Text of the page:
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The First 101 Days: rebirthing a company during a crisis.

I’ve not spent this long at home since 2005. My feet aren’t itching yet, but my head is.

On March 9, 2020, I flew back into Edinburgh after an amazingly vibrant week of learning space design work in Kuala Lumpur. I gingerly got into my usual driver’s car, and asked if he’d prefer me to sit in the back. We both slapped around hand sanitiser, and tried not to breathe too much on each other. I had no idea what was going on around me, having been in a newsless bubble throughout the previous week of heads-down work.

101 days later, I’ve not left my desk for more than a few miles’ walk.

101 days of the same desk.

101 days of having to buy soap, and not use the ones left each day by the hotel.

101 days of cooking, shopping and the challenge of seeking out a new route for a daily walk of five miles.

101 days of worrying about my daughters’ lack of time with their friends, and not worrying so much about the amazing progress I can see them making at school.

101 days of being propelled into taking decisions I should have taken a long time ago. I’m sure I’m not alone.

101 days in the same place is hard for someone who, for 15 years, has benefitted from destroying the planet, one flight at a time.

In 2019, I once more travelled nearly 160,000 miles — still significantly less than the 250,000 miles I found myself doing in the early days of setting up NoTosh. However, in two months of 2020 I’d already covered 63,000 miles with goodness knows how many booked up. I had been getting tired and didn’t feel that I’d had the chance to do some of the creative thinking and work that I used to be good at.

And it just wasn’t good business.

In 2019, our firm had its best year in terms of cash in, growing 18% on the previous year. We were doing strategy work for most of the big international schools, whole districts of state schools, and some of the most high profile names in enrolment, accreditation and advancement.

But it cost us a fortune to make that, too. Maintaining the pace and course we had set was unsustainable in every way. Our travel budget alone was close to $200,000. So in December 2019, before Coronavirus was a ‘thing’ for most of us, I started to take some tricky decisions. I slimmed down our team. I chose to invest time in the ideas and people that radiated. I gave up on life’s drains and gained a focus that I’d been missing for a while.

I’ve had sleepless nights this past 101 days. Lots of them. But I wonder if that’s not the same as The First 90 Days in a new leadership job, as you flail around to get a handle on things, doing all the jobs yourself, not all of them very well, before you finally begin to crystallise what it is you’re going to do.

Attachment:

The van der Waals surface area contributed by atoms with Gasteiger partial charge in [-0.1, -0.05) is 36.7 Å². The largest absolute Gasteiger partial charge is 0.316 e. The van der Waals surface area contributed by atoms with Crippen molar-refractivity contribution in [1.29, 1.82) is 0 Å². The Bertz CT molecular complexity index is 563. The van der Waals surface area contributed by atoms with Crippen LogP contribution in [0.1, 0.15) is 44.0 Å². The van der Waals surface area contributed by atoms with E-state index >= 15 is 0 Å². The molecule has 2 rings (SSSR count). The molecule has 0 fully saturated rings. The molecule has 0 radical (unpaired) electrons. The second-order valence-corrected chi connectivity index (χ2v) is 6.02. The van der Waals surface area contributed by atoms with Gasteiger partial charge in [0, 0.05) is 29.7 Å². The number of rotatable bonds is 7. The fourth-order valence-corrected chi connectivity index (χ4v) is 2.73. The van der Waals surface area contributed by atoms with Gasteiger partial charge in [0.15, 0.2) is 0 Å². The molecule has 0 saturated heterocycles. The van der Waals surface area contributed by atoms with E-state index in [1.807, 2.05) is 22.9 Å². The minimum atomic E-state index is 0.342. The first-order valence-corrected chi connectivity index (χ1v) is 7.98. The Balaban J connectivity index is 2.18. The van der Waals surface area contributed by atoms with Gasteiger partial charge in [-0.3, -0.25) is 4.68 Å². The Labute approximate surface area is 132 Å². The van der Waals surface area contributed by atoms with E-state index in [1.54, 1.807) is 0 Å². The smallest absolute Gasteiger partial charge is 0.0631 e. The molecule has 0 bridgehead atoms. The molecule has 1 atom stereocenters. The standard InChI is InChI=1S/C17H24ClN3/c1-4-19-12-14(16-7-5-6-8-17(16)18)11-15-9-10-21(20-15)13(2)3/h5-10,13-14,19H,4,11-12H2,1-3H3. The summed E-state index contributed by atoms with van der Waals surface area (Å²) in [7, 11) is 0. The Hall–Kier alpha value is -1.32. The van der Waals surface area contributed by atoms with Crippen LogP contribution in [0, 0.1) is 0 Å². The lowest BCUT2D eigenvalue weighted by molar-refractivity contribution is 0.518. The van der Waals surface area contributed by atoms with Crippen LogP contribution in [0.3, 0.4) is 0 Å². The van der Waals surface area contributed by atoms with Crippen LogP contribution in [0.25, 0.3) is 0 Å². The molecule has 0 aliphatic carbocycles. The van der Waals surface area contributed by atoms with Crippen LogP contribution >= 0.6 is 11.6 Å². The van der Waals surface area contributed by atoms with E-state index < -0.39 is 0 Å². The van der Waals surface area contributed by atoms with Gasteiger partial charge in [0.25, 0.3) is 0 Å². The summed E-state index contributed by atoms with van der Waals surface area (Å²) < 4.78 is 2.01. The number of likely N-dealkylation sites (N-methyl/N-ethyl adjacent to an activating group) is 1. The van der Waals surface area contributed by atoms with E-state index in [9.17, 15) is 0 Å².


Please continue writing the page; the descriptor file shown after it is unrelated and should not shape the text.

It has certainly felt like a more intense version of the same period 10 years ago, when I left a highly-paid, high-profile job at a television firm to set up a startup, in the middle of the ‘worst economic disaster since the Great Depression’. Intense and now, with some hindsight, invigorating.

The First 101 Days

A virus absolutely forced me to sever my old thinking from 2019.

I’ve seen where my preferences in life sit, and where I’m vulnerable. I’ve seen it in others, too, for better and, in a couple of cases, for a lot worse.

I’ve learned every day, intentionally and accidentally, and used my thinking system to track it, make sense of it and apply it to some amazing new ideas. Well, I think they’re amazing. We’ll see.

I’ve rethought strategy from scratch, and put three or four irons into the fire to see which is best for my whole team.

I’ve negotiated and renegotiated with our customers, set clearer expectations than ever, and helped some of them start to work better together.

I’ve had some early wins in places which, a year ago, I thought would take years of effort.

My team is coming out of an emotional trough stronger, and pulling together around some completely new ideas.

I’ve learned how to partner. I’ve always been rubbish at it. A crisis shows that people are, mostly, really quite nice and not out for themselves. It’s also shown that a few are just as nebulous as you’d thought they were.

I’m lean and productive in the head. I need to get lean and productive on myself now: improving kitchen prowess comes at a cost, too.

I can’t wait to accelerate into the next phase, refreshed, renewed, with a brace of projects that can perhaps create even more impact than the ten years’ worth before.

2010, when I last felt the same way. Even in a crisis, there are silver linings if you look hard enough.



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Ewan McIntosh

Ewan McIntosh

I help people find their place in a team to achieve something bigger than they are.